Four albums in, you start to wonder how far Rotterdam quartet Lewsberg can still stretch their minimalist modus operandi without repeating themselves. Here’s the thing though: repetition has always been Lewsberg’s calling card anyway, so by virtue they’ve made themselves immune to the whole ‘repeating themselves’ trope. Which is, honestly, quite hilarious. Repetition has been part of the point since the band’s beginnings, the tether in which each subtle shift in melody – or lack thereof – is taken heed of, allowing syllable and phrase to tremor through your consciousness.
The earlier records, the self-titled Lewsberg and In This House, drew comparisons to the likes of Galaxie 500, Gang Of Four and – quite obviously – The Velvet Underground. Though resolutely minimalist even back then, one could still detect the toils within Lewsberg’s threadbare songwriting dynamic. The repetition employed in “The Smile”, for instance, still felt volatile, like a clock winding down to zero. Even the song’s heavier parts were played stoically and rigidly, the band showing no performative fireworks that accentuated the quiet-heavy dynamics. Furthermore, Lewsberg’s refusal to engage in pretentious stage pantomime made them stand out from their peers.
If their self-titled album captured a whirlpool of change in the city of Rotterdam, In This House sounded like an enshrinement of a city that once existed before it became overrun by quote unquote prosperity. Songs like “Left Turn” and “The Door” embraced the unfettered discord and wanton ugliness that was once rife in its restless building and breaking. It was as if within those uneasy notes and silences, the clamor and commotion of days past preserved like an epitaph etched into a gravestone.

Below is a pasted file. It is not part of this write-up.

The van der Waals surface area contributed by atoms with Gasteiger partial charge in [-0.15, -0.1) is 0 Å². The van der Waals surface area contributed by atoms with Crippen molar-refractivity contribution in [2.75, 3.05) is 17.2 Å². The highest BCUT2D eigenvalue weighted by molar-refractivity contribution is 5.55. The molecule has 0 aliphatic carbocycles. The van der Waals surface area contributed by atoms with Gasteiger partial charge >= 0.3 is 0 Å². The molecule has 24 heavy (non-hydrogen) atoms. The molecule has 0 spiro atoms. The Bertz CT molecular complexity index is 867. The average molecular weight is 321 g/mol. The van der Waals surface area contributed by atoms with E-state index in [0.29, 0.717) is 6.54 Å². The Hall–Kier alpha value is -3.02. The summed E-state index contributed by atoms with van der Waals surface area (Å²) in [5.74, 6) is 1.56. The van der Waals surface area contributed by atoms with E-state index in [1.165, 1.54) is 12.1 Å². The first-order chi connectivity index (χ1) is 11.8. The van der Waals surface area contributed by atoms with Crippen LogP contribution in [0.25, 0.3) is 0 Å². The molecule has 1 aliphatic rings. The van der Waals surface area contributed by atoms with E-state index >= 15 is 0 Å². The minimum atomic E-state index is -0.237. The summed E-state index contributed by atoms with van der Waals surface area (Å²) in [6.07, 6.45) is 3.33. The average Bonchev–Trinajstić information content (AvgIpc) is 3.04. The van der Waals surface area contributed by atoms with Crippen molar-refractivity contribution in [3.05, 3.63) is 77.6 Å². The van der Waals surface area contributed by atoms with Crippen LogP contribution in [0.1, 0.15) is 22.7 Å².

So where do Lewsberg go from there? As much as those first two albums were informed by their base of operation, the band are too shrewd and circumspect to perpetuate their own ‘myth’, for lack of a better word. Their impromptu LP In Your Hands – released in 2021 during the latter half of the pandemic – signified essentially ground zero for Lewsberg: a solemn meditation, rummaging the wreckage for hints of reprieve. It was an exercise in ‘less is more’ for a band already much defined by a ‘less is more’-ethos: it affirmed that Lewsberg, even at its smallest and most stripped down, could sound so captivating within its modest use of instrumentation. If the first two records captured a cacophony going extinct, In Your Hands embraced solemn reflection.
The keyword for Lewsberg’s fourth long player, Out And About, seems to be conversation. The band – which has steadily gained international notoriety over its seven-year existence – adjusts its scope toward a ‘bigger world’ before them. Of course, what makes sense for most bands is often counterintuitive for Lewsberg. After releasing an album containing their most sparse recordings, it wouldn’t exactly suit them to suddenly roll out a grand parade.
Out And About is still a very minimalist listen, but decidedly more outward peering than its predecessors. The addition of drummer/vocalist Marrit Meinema – who was part of the Frisian provincial DIY-scene surrounding The Homesick and Yuko Yuko, as well as cheeky Rotterdam punks Venus Tropicaux – adds a fresh, wryly buoyant voice into the mix. Meanwhile, Klein left Rotterdam for Groningen, with the other half of Lewsberg – Arie van Vliet (vocals, guitars, violin) and Shalita Dietrich (vocals, ass) still based in Rotterdam.